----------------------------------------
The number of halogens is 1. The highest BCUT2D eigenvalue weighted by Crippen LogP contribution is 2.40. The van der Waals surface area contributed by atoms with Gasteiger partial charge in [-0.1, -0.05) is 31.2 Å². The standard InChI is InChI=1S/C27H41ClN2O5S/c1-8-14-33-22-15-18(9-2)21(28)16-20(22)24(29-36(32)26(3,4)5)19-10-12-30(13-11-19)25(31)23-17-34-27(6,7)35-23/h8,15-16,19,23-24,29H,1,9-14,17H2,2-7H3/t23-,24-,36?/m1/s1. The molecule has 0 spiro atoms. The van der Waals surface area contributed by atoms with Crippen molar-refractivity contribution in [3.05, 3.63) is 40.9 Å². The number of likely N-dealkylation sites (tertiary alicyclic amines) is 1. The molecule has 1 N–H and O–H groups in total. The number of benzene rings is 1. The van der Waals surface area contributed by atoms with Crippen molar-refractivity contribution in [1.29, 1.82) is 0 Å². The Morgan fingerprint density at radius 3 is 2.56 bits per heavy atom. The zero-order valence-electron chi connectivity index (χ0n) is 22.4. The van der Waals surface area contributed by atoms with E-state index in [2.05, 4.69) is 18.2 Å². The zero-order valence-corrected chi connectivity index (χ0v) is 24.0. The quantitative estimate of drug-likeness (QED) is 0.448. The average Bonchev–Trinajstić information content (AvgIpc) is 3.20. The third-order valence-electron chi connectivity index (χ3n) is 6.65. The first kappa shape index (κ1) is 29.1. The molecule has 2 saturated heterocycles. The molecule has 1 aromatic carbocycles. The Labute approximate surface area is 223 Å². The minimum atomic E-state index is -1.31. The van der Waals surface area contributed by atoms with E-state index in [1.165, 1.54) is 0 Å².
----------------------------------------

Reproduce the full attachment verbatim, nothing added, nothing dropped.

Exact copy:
The number of halogens is 1. The highest BCUT2D eigenvalue weighted by Crippen LogP contribution is 2.40. The van der Waals surface area contributed by atoms with Gasteiger partial charge in [-0.1, -0.05) is 31.2 Å². The standard InChI is InChI=1S/C27H41ClN2O5S/c1-8-14-33-22-15-18(9-2)21(28)16-20(22)24(29-36(32)26(3,4)5)19-10-12-30(13-11-19)25(31)23-17-34-27(6,7)35-23/h8,15-16,19,23-24,29H,1,9-14,17H2,2-7H3/t23-,24-,36?/m1/s1. The molecule has 0 spiro atoms. The van der Waals surface area contributed by atoms with Crippen molar-refractivity contribution in [3.05, 3.63) is 40.9 Å². The number of likely N-dealkylation sites (tertiary alicyclic amines) is 1. The molecule has 1 N–H and O–H groups in total. The number of benzene rings is 1. The van der Waals surface area contributed by atoms with Crippen molar-refractivity contribution in [1.29, 1.82) is 0 Å². The Morgan fingerprint density at radius 3 is 2.56 bits per heavy atom. The zero-order valence-electron chi connectivity index (χ0n) is 22.4. The van der Waals surface area contributed by atoms with E-state index in [2.05, 4.69) is 18.2 Å². The zero-order valence-corrected chi connectivity index (χ0v) is 24.0. The quantitative estimate of drug-likeness (QED) is 0.448. The average Bonchev–Trinajstić information content (AvgIpc) is 3.20. The third-order valence-electron chi connectivity index (χ3n) is 6.65. The first kappa shape index (κ1) is 29.1. The molecule has 2 saturated heterocycles. The molecule has 1 aromatic carbocycles. The Labute approximate surface area is 223 Å². The minimum atomic E-state index is -1.31. The van der Waals surface area contributed by atoms with E-state index in [1.165, 1.54) is 0 Å².